Mantashe on why he threw in SACP towel
OUTGOING SACP national chairman Gwede Mantashe says his decision not to seek re-election is not ideological, but in the best interest of the party.
In giving his opening remarks yesterday during the SACP's national congress in KwaZulu-Natal, Mantashe said he had arrived at this decision after realising the impracticality of holding two full-time positions.
Mantashe is currently chairman of the SACP as well as secretary-general of the ANC.
He said: "It is not practical to hold two full-time positions in the SACP and ANC. It's just impossible. It's a disaster and leaves one to be an absentee chairperson of the party [SACP]."
But Mantashe did offer himself up for re-election to the SACP's central committee.
"Since this is not an ideological decision, one is prepared to serve in the central committee if nominated," he said.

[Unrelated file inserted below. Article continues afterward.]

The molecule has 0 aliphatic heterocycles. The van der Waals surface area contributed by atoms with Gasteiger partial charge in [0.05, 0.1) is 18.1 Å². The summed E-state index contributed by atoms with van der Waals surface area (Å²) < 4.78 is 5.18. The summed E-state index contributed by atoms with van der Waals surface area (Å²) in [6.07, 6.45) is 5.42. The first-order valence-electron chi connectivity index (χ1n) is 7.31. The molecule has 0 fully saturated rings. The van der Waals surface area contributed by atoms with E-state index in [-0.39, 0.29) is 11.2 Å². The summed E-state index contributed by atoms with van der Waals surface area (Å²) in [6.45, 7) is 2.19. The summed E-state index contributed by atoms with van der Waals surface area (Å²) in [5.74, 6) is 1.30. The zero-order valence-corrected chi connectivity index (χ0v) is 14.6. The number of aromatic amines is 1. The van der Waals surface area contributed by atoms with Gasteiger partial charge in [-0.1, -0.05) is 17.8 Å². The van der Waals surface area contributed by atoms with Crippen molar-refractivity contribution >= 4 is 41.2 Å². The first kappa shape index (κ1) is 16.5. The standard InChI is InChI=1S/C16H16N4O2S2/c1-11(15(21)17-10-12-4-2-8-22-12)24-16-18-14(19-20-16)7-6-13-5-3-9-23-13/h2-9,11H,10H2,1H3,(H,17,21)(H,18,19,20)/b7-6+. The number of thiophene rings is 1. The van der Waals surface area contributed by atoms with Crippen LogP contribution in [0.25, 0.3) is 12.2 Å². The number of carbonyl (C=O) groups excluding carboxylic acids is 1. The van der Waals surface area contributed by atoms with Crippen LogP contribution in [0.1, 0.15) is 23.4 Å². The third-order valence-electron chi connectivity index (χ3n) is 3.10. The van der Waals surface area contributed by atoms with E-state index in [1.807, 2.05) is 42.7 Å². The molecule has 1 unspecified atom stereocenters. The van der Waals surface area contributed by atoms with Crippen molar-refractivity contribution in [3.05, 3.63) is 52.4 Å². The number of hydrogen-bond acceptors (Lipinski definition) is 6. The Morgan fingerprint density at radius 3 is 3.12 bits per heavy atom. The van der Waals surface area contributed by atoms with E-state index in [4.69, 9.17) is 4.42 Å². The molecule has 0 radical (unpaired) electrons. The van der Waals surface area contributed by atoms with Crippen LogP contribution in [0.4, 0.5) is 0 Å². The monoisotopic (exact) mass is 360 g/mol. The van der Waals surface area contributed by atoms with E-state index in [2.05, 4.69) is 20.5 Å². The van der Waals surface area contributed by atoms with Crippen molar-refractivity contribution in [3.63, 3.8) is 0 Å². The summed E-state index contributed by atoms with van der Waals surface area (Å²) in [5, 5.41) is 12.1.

Mantashe's party chairmanship could be taken up by National Union of Mineworkers president Senzeni Zokwana.
But elections might not be necessary if there is consensus on who should replace Mantashe.
Mantashe said SACP members would remain loyal to the decisions reached in the organisations to which they were deployed.
He said: "It is our party that has emphasised that communists serving in other organisations neither do so as communist cliques or factions, nor with any intention of usurping those formations."
"Communists were and are to be loyal to the decisions of such structures," he added.
Elements in the ANC, in particular the Youth League, have expressed concern at the SACP's growing influence in the alliance, arguing that the SACP's intension is to impose socialism on the ruling party.
Despite these concerns, Mantashe lauded the SACP for having its members in prominent ANC and government positions. He said having leaders serve in the NEC of the ANC was a sign that "communists are not communist members of the ANC, but members and leaders of the ANC ... "